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Ok, first of all I would liek to say a big "HELLO" to all of you since this is my first post in this forum.

Now a little bit about me. Basically I know everything about PCs but very few stuff on Audio-Video. But at the moment I am about to make a big step and stop wasting my time and money so much on PCs and invest on an HDTV setup to accompany me on my free time because I am a movie lover.


Now, I haven't fully understood al this 720p, 1080i 1080p things. In order to understand stuff I try to translate them in PC terms which I am most familiar with. As I understand, 720p stands for 1280x720 proggresive, 1080i for 1920x1080 interlaced and 1080p for 1920x1080 proggresive. However I can't understand what the difference between proggressive and interlaces is....and how do people compare 720p with 1080i.....in computer terms comparing 2 completely different resolutions is out of the question....and even more, I have seen people say 720p isalmost the same as 1080i....how the hell can 2 completely different resolutions be the same? ehat is this interlaces/progresive thingy that makes those comparable?


My next question is this: Lets say you know that you will mostly view HD signals of 720p. Why so many sets in the market have screens of 1366x768 or 1280x768 ? Supposedly a higher resolution is better (in computer world) but since the signal of 720p will be scaled to fir 1366x768, wont you have a worse result than a native 1280x720 screen that will not scale at all? Thats how I think of it in computer world where you are supposed to use TFT screens on their native res for best results (after all they are not CRTs that can view each resolution equally). If I am right on this, when going for such a TV for 720p , you should opt for 1280x720 and not 1366x768 or 1280x768 for best results right?


Next thing. I have taken a look in 27" LCD-TVs and there is a great margin in prices. There sre screens starting from 850 euros and ramping up to 1800 euros....sometimes even from the same manufacturer. I tried to see the differences in specs, but since I am a computer guy, from my experience with TFT screend I only see the resolution and the signal Inputs. In both these prices they were the same. In a computer screen I would look for the panel type too (TN+film, SIPS, SMVA/SPVA) but I couldnt find this info on those screens.....is this the difference or something else I am missing? Or its just a matter of design?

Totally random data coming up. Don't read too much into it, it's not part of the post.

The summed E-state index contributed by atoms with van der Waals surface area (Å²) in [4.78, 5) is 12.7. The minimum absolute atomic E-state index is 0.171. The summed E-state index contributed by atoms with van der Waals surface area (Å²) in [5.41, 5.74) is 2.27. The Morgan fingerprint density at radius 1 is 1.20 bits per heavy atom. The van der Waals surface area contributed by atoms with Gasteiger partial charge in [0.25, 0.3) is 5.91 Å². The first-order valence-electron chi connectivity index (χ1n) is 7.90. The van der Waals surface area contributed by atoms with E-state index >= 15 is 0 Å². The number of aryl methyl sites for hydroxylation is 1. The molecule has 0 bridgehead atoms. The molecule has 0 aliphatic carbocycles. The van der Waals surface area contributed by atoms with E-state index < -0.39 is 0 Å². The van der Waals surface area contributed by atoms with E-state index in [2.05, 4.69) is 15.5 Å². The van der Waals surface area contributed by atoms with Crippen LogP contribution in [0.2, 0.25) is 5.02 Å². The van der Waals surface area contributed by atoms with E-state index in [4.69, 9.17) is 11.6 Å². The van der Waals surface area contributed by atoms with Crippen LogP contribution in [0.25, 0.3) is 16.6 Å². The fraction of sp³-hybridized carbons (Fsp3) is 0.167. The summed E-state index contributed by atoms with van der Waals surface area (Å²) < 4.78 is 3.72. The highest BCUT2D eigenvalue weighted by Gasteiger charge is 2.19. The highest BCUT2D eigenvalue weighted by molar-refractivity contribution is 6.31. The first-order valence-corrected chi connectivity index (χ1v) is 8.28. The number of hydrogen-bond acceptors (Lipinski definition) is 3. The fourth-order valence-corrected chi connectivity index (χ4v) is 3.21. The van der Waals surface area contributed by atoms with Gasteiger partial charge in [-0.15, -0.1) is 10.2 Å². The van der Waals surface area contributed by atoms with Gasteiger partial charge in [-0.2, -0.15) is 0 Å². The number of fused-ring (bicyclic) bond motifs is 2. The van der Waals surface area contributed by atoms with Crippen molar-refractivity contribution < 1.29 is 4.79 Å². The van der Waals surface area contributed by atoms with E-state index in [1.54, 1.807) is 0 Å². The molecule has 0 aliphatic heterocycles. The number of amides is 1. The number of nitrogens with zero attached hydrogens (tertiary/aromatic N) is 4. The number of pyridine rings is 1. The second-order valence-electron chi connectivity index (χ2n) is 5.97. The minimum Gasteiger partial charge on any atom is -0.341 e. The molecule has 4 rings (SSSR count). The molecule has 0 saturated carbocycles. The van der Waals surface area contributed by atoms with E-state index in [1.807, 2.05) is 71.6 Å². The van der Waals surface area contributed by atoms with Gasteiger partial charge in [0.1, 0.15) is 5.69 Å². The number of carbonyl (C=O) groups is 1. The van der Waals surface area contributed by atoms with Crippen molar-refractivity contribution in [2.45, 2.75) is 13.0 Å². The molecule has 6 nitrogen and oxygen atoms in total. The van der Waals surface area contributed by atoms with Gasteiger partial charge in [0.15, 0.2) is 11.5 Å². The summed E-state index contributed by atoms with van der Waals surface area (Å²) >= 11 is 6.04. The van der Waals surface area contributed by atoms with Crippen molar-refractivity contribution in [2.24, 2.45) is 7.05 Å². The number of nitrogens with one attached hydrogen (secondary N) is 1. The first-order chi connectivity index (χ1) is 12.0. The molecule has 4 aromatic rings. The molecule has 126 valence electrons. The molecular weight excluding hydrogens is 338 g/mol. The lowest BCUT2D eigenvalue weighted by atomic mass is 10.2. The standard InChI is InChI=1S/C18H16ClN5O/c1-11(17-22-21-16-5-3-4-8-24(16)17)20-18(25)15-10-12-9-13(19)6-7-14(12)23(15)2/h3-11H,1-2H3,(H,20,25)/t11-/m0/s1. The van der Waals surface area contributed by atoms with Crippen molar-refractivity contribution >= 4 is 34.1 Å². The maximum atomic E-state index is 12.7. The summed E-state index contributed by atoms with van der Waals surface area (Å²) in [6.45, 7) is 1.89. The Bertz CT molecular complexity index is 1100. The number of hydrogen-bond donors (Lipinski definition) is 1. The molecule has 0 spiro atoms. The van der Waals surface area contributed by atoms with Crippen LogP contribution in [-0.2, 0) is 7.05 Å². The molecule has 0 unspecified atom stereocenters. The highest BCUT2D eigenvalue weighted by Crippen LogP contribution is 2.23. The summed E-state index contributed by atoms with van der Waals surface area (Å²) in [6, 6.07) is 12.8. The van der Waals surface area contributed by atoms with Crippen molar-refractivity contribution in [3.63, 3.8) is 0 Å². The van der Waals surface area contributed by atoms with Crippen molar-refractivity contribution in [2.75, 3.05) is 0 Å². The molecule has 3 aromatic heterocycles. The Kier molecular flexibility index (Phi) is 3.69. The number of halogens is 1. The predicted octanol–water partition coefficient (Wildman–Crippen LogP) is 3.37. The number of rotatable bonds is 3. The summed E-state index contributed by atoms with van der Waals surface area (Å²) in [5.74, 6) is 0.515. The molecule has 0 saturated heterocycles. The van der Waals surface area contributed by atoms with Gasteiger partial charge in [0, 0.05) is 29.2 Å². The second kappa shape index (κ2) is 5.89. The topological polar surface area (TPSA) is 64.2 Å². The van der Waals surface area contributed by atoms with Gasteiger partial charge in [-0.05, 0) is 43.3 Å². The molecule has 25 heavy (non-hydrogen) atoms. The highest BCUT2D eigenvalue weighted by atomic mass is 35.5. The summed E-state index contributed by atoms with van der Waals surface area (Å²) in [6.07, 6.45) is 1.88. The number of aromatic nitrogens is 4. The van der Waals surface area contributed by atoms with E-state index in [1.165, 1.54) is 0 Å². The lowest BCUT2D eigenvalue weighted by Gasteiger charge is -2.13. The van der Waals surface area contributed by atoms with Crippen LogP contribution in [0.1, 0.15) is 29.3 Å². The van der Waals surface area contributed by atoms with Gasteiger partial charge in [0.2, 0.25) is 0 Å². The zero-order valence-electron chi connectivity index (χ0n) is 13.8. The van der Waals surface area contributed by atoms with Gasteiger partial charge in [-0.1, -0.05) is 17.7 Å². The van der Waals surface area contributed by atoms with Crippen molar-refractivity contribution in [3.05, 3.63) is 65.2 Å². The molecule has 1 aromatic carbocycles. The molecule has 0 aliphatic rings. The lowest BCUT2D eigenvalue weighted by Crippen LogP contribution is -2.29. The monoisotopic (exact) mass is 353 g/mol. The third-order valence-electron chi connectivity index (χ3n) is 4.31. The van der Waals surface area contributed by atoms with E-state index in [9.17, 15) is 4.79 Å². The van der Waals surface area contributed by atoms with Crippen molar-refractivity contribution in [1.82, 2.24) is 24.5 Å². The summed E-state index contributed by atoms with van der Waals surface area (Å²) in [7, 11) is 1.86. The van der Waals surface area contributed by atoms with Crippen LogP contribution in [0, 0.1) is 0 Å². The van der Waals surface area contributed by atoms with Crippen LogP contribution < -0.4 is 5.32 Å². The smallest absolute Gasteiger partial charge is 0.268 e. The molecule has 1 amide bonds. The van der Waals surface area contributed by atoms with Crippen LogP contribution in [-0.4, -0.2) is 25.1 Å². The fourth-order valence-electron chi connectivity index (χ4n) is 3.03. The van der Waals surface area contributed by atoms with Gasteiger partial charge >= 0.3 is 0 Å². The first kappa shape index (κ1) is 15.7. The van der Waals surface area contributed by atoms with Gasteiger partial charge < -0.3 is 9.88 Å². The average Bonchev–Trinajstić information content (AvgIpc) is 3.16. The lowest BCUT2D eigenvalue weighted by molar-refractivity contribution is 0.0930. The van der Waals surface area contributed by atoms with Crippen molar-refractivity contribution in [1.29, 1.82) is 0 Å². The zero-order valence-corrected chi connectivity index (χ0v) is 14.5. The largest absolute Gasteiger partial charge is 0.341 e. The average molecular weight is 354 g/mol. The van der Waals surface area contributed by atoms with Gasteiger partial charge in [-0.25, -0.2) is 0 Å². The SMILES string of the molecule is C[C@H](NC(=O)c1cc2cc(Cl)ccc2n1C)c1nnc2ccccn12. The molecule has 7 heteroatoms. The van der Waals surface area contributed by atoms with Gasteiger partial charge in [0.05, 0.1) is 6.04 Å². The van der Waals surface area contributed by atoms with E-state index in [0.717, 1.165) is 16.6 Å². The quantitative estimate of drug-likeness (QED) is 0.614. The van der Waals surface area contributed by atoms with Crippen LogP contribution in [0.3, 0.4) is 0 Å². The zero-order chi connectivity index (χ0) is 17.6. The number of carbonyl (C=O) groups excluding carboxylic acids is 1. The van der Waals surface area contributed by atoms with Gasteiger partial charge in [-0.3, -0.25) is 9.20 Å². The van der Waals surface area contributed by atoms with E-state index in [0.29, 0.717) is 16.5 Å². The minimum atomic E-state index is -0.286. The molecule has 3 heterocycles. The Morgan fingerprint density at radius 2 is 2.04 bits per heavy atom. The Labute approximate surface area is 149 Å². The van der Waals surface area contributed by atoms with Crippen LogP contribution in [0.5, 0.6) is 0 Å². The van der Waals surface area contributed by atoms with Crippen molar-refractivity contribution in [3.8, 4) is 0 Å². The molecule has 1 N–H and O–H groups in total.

I got many more questiong but I feel I have already bombed you with lots of stuff, so I will keep them for later....help me plz get into this world and make the right purchase for myself.
 

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Welcome to the forums. Too big a topic, IMO, to summarize in a post. But I'd suggest. as a start, skimming through the sublinked article in this HD resolution summary where consultant Michael Robin outlines the 720p format and mentions, near the end, an important difference between computer and sampled video signals. -- John
 

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As far as the programming goes, HDTV comes as 720p or 1080i and you don't have a choice for any given program.


Although you may notice regularly spaced irregularities when you use a display with a different resolution than the source material for computer usage, the problems with a 1366x768 TV for 1280x720 (or even 1080i 1920x1080) are not obtrusive in TV shows.


If you buy a TV with approximately 1280x720 resolution it should have a 720p input. If you buy a TV with approximately (anything)x1080 non-interlaced resolution it should have a 1080p input. Otherwise you will be unable to upgrade the scaling if you should want to at a later date.


TV specs. don't emphasize things like TFT or TN-film but rather talk about things like contrast ratio and decay rate. Some of the screen technologies are not usable for TV video applications because of a too slow decay rate, moving subjects look smeared.


Video hints:
http://members.aol.com/ajaynejr/hdtvnot.htm
 

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As far as interlaced versus progressive scan, in the old days of TV all signals were interlaced. One screen of picture is called a Frame. Using Interlaced scanning the Frame is made of 2 parts called Fields. Half of the scan lines are drawn in the first Field top to bottom. Then the Raster (scanning Beam) moves back to the top of the screen and draws the second field completing the frame. In the old days this was fine. Because of the smaller size of screen coupled with the image retention of the eye the retrace lines were not seen and it appeared as one complete frame.


With the introduction of very big screens the retrace lines became more noticable as well as video artifacts hence progressive scan which draws the sreen in only one frame not 2 fileds making the picture considerably clearer. In 720P there are basically 720 lines on the screen at one time. In 1080i there are 540 lines on the screen at one time so it is really more equivalent to 540p but due to image retention of the eye you may not see the difference between it and 720p. Hope that helps.
 
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